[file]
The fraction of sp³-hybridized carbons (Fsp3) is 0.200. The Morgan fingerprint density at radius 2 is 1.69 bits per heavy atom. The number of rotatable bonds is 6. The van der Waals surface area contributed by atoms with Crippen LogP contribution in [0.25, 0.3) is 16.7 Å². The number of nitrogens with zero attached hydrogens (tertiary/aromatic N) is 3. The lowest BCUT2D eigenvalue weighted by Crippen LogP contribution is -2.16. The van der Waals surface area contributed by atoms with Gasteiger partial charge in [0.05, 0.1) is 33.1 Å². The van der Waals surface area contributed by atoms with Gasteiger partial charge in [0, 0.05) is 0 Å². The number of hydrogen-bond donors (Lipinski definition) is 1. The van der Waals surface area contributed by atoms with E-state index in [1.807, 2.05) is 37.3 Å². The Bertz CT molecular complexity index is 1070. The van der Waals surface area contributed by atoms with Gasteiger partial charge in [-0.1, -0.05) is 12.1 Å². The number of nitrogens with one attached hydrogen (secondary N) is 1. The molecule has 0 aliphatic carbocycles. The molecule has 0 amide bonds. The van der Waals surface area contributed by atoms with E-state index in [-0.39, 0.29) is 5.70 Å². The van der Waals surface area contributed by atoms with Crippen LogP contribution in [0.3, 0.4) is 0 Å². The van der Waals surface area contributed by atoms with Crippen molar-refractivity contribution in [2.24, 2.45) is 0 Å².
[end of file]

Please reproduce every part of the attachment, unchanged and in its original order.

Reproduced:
The fraction of sp³-hybridized carbons (Fsp3) is 0.200. The Morgan fingerprint density at radius 2 is 1.69 bits per heavy atom. The number of rotatable bonds is 6. The van der Waals surface area contributed by atoms with Crippen LogP contribution in [0.25, 0.3) is 16.7 Å². The number of nitrogens with zero attached hydrogens (tertiary/aromatic N) is 3. The lowest BCUT2D eigenvalue weighted by Crippen LogP contribution is -2.16. The van der Waals surface area contributed by atoms with Gasteiger partial charge in [0.05, 0.1) is 33.1 Å². The van der Waals surface area contributed by atoms with Gasteiger partial charge in [0, 0.05) is 0 Å². The number of hydrogen-bond donors (Lipinski definition) is 1. The van der Waals surface area contributed by atoms with E-state index in [1.807, 2.05) is 37.3 Å². The Bertz CT molecular complexity index is 1070. The van der Waals surface area contributed by atoms with Gasteiger partial charge in [-0.1, -0.05) is 12.1 Å². The number of nitrogens with one attached hydrogen (secondary N) is 1. The molecule has 0 aliphatic carbocycles. The molecule has 0 amide bonds. The van der Waals surface area contributed by atoms with E-state index in [-0.39, 0.29) is 5.70 Å². The van der Waals surface area contributed by atoms with Crippen LogP contribution in [0.3, 0.4) is 0 Å². The van der Waals surface area contributed by atoms with Crippen molar-refractivity contribution in [2.24, 2.45) is 0 Å².